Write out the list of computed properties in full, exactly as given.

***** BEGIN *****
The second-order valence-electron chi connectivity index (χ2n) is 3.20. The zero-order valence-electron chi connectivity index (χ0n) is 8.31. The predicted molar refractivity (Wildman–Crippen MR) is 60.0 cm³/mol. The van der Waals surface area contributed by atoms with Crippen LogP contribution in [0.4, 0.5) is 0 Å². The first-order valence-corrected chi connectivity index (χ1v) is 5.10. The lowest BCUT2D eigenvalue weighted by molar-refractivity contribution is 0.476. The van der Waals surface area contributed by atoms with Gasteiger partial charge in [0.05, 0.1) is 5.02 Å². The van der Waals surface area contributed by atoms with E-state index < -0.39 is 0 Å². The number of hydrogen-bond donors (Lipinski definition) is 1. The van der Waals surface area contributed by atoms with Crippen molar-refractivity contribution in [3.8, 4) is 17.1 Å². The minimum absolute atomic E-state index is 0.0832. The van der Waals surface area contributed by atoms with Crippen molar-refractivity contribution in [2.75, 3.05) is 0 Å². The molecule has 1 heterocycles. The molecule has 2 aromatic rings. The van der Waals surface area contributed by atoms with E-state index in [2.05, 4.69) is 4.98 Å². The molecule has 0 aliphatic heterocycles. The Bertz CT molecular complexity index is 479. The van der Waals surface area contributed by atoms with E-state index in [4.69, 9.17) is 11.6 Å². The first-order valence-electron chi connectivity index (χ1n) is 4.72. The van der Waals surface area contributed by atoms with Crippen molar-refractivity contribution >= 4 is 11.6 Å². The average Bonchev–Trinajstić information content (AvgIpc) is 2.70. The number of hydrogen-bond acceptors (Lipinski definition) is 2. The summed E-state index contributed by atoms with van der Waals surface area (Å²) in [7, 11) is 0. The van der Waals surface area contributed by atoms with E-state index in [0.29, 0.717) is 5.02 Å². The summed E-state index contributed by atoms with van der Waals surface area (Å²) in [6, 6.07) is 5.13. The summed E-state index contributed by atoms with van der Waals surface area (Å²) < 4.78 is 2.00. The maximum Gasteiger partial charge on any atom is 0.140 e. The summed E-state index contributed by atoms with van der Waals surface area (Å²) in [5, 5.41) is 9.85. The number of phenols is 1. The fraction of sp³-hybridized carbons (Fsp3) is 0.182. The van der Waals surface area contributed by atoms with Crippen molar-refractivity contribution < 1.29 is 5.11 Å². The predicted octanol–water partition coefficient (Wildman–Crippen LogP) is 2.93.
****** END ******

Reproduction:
The second-order valence-electron chi connectivity index (χ2n) is 3.20. The zero-order valence-electron chi connectivity index (χ0n) is 8.31. The predicted molar refractivity (Wildman–Crippen MR) is 60.0 cm³/mol. The van der Waals surface area contributed by atoms with Crippen LogP contribution in [0.4, 0.5) is 0 Å². The first-order valence-corrected chi connectivity index (χ1v) is 5.10. The lowest BCUT2D eigenvalue weighted by molar-refractivity contribution is 0.476. The van der Waals surface area contributed by atoms with Gasteiger partial charge in [0.05, 0.1) is 5.02 Å². The van der Waals surface area contributed by atoms with E-state index < -0.39 is 0 Å². The number of hydrogen-bond donors (Lipinski definition) is 1. The van der Waals surface area contributed by atoms with Crippen molar-refractivity contribution in [3.8, 4) is 17.1 Å². The minimum absolute atomic E-state index is 0.0832. The van der Waals surface area contributed by atoms with Crippen molar-refractivity contribution in [2.75, 3.05) is 0 Å². The molecule has 1 heterocycles. The molecule has 2 aromatic rings. The van der Waals surface area contributed by atoms with E-state index in [2.05, 4.69) is 4.98 Å². The molecule has 0 aliphatic heterocycles. The Bertz CT molecular complexity index is 479. The van der Waals surface area contributed by atoms with E-state index in [4.69, 9.17) is 11.6 Å². The first-order valence-electron chi connectivity index (χ1n) is 4.72. The van der Waals surface area contributed by atoms with Crippen molar-refractivity contribution >= 4 is 11.6 Å². The average Bonchev–Trinajstić information content (AvgIpc) is 2.70. The number of hydrogen-bond acceptors (Lipinski definition) is 2. The summed E-state index contributed by atoms with van der Waals surface area (Å²) in [7, 11) is 0. The van der Waals surface area contributed by atoms with E-state index in [0.29, 0.717) is 5.02 Å². The summed E-state index contributed by atoms with van der Waals surface area (Å²) in [6, 6.07) is 5.13. The summed E-state index contributed by atoms with van der Waals surface area (Å²) < 4.78 is 2.00. The maximum Gasteiger partial charge on any atom is 0.140 e. The summed E-state index contributed by atoms with van der Waals surface area (Å²) in [5, 5.41) is 9.85. The number of phenols is 1. The fraction of sp³-hybridized carbons (Fsp3) is 0.182. The van der Waals surface area contributed by atoms with Crippen molar-refractivity contribution < 1.29 is 5.11 Å². The predicted octanol–water partition coefficient (Wildman–Crippen LogP) is 2.93.